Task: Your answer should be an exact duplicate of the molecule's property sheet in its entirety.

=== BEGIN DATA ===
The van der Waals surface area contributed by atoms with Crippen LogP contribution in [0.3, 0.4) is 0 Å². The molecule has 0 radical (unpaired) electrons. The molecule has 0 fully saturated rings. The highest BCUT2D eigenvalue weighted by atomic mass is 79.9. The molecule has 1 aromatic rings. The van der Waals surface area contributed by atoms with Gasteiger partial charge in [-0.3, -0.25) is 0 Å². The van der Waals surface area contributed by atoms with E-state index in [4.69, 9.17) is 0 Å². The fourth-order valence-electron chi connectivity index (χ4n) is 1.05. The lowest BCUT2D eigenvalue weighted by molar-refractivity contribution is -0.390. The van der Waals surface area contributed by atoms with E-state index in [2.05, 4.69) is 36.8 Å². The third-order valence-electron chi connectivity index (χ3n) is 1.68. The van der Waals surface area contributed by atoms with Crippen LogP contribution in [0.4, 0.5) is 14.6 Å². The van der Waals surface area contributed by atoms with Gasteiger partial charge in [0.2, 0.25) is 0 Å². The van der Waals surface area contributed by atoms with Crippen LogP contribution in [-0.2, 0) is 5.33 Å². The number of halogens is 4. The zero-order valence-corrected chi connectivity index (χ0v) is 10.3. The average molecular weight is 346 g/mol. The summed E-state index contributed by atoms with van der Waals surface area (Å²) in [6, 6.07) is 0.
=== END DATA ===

The van der Waals surface area contributed by atoms with Crippen LogP contribution in [0.3, 0.4) is 0 Å². The molecule has 0 radical (unpaired) electrons. The molecule has 0 fully saturated rings. The highest BCUT2D eigenvalue weighted by atomic mass is 79.9. The molecule has 1 aromatic rings. The van der Waals surface area contributed by atoms with Gasteiger partial charge in [-0.3, -0.25) is 0 Å². The van der Waals surface area contributed by atoms with E-state index in [4.69, 9.17) is 0 Å². The fourth-order valence-electron chi connectivity index (χ4n) is 1.05. The lowest BCUT2D eigenvalue weighted by molar-refractivity contribution is -0.390. The van der Waals surface area contributed by atoms with E-state index in [2.05, 4.69) is 36.8 Å². The third-order valence-electron chi connectivity index (χ3n) is 1.68. The van der Waals surface area contributed by atoms with Crippen LogP contribution in [0.4, 0.5) is 14.6 Å². The van der Waals surface area contributed by atoms with Gasteiger partial charge in [0.2, 0.25) is 0 Å². The van der Waals surface area contributed by atoms with Crippen LogP contribution in [-0.2, 0) is 5.33 Å². The number of halogens is 4. The zero-order valence-corrected chi connectivity index (χ0v) is 10.3. The average molecular weight is 346 g/mol. The summed E-state index contributed by atoms with van der Waals surface area (Å²) in [6, 6.07) is 0.